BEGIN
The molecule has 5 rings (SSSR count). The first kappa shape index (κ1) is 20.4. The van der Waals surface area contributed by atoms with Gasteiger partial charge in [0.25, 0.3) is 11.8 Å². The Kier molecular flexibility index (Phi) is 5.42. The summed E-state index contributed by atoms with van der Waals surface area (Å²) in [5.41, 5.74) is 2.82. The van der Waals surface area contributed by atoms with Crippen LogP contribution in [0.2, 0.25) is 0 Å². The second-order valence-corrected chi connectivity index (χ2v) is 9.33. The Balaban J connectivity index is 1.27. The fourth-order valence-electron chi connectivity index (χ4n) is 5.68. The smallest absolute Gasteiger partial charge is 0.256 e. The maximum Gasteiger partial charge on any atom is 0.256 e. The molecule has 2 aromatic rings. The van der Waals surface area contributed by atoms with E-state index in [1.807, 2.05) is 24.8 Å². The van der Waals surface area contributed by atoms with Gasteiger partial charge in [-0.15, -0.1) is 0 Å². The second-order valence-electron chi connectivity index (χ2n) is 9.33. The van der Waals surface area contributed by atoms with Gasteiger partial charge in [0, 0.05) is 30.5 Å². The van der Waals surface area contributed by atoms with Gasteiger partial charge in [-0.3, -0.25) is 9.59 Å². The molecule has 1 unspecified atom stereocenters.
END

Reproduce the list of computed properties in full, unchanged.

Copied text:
The molecule has 5 rings (SSSR count). The first kappa shape index (κ1) is 20.4. The van der Waals surface area contributed by atoms with Gasteiger partial charge in [0.25, 0.3) is 11.8 Å². The Kier molecular flexibility index (Phi) is 5.42. The summed E-state index contributed by atoms with van der Waals surface area (Å²) in [5.41, 5.74) is 2.82. The van der Waals surface area contributed by atoms with Crippen LogP contribution in [0.2, 0.25) is 0 Å². The second-order valence-corrected chi connectivity index (χ2v) is 9.33. The Balaban J connectivity index is 1.27. The fourth-order valence-electron chi connectivity index (χ4n) is 5.68. The smallest absolute Gasteiger partial charge is 0.256 e. The maximum Gasteiger partial charge on any atom is 0.256 e. The molecule has 2 aromatic rings. The van der Waals surface area contributed by atoms with E-state index in [1.807, 2.05) is 24.8 Å². The van der Waals surface area contributed by atoms with Gasteiger partial charge in [-0.15, -0.1) is 0 Å². The second-order valence-electron chi connectivity index (χ2n) is 9.33. The van der Waals surface area contributed by atoms with Gasteiger partial charge in [0, 0.05) is 30.5 Å². The van der Waals surface area contributed by atoms with Gasteiger partial charge in [-0.3, -0.25) is 9.59 Å². The molecule has 1 unspecified atom stereocenters.